Some might call Tom Brady an attention-seeking whore with ostentatious fashion.

I wanted Cam to do well here last year but he didn't, and it is time to move on. But shit, the rest of this is just nonsense that you could apply to probably 80% professional athletes.

Edit: Shit beaten
 

Buck Showalter

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I mean... all that stuff is true of Brady. Brady is an attention whore of at least the same level, he's just white and better at football and his attention whoring is more geared at selling things and himself. He's a self-myth maker, Cam is selling that he's a fun interesting guy, Brady is selling something different.
The difference is --- Brady "sought" some attention after he won (and won plenty) in this region.
 

Cellar-Door

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The difference is --- Brady "sought" some attention after he won (and won plenty) in this region.
I mean, Brady was dating movie stars after the first SuperBowl. Cam Newton was the best player in College Football (maybe history) and an NFL MVP. He had plenty of success. Not that it really matters, but people who have an issue with Cam Newton's personality should be honest with themselves, it has nothing to do with this qualities as a player or if he "earned" the right to be flashy. He's a narcissist, so are 90% of football players in the NFL.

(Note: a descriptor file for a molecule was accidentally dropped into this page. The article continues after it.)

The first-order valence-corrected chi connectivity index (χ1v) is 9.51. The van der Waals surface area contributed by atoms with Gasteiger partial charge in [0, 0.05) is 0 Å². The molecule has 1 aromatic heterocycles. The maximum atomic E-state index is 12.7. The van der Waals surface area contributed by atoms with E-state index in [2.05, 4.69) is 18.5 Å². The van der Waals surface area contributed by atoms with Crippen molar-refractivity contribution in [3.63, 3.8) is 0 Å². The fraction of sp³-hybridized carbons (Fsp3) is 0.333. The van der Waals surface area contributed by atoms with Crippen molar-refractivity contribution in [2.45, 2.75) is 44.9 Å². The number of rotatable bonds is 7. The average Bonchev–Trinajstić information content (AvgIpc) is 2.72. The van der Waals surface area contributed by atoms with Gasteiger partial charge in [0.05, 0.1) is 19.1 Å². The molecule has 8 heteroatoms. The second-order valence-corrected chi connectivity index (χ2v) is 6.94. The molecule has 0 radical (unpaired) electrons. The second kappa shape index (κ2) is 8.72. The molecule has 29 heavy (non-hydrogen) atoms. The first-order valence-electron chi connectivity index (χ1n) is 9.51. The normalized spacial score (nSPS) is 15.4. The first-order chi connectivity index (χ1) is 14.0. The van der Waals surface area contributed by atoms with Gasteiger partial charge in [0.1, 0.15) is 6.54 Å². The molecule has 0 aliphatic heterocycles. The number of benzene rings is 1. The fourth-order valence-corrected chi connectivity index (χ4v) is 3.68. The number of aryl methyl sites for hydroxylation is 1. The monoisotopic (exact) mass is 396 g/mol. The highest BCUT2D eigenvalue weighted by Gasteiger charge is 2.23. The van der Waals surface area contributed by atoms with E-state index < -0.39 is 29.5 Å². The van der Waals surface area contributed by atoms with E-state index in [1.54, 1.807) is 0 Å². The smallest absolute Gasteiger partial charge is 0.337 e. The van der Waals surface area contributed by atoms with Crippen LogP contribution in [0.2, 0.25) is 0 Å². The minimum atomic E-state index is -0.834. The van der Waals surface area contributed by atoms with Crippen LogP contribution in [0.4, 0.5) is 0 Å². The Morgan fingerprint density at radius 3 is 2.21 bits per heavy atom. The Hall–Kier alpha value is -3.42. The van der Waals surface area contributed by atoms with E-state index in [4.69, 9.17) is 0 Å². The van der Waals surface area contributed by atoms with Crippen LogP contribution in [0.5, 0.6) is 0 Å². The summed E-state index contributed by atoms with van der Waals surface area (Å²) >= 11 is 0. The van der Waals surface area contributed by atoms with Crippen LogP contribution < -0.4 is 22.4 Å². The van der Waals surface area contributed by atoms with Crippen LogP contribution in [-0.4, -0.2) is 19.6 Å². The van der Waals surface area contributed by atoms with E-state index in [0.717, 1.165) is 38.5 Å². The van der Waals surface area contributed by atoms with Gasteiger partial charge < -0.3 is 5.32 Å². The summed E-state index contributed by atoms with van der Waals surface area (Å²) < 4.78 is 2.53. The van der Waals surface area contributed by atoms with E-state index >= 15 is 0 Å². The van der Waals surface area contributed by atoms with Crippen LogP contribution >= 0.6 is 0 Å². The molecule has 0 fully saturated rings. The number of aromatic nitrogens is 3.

Kliq

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So, I know nothing about the ins and outs of football other than just watching games every Sunday for the past 25-30 years. I don''t watch film or break things down. But is Cam accurate in saying that there are probably only 2 teams in the league that ask their QB's to do that?

You can always hear Brady saying "52 is the MIKE" and I feel like I've heard several others do so too. Is Cam just trying to make an excuse for himself?
It's pretty routine stuff:

View: https://www.youtube.com/watch?v=Lf_Zj1dyS6U
 

BigJimEd

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Would you be surprised if Cam is signed as the backup after week 1? Signed at a low base with incentives if he plays?
With the Patriots? Yes. If the Pats had interest in Cam as a backup they wouldn't have released him. He was already on incentive contract with his base salary guaranteed. They ate that when they released him. I agree with Cam in that he would be a potential distraction and don't really see much upside with him as the backup.


As for Newton claiming Mac didn't beat him out. I'm sure Cam believes it. I and virtually every Pats fan I know would disagree but it's not like he'd be the first player that was replaced by a rookie that might not have been their equal in camp.
 
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Cellar-Door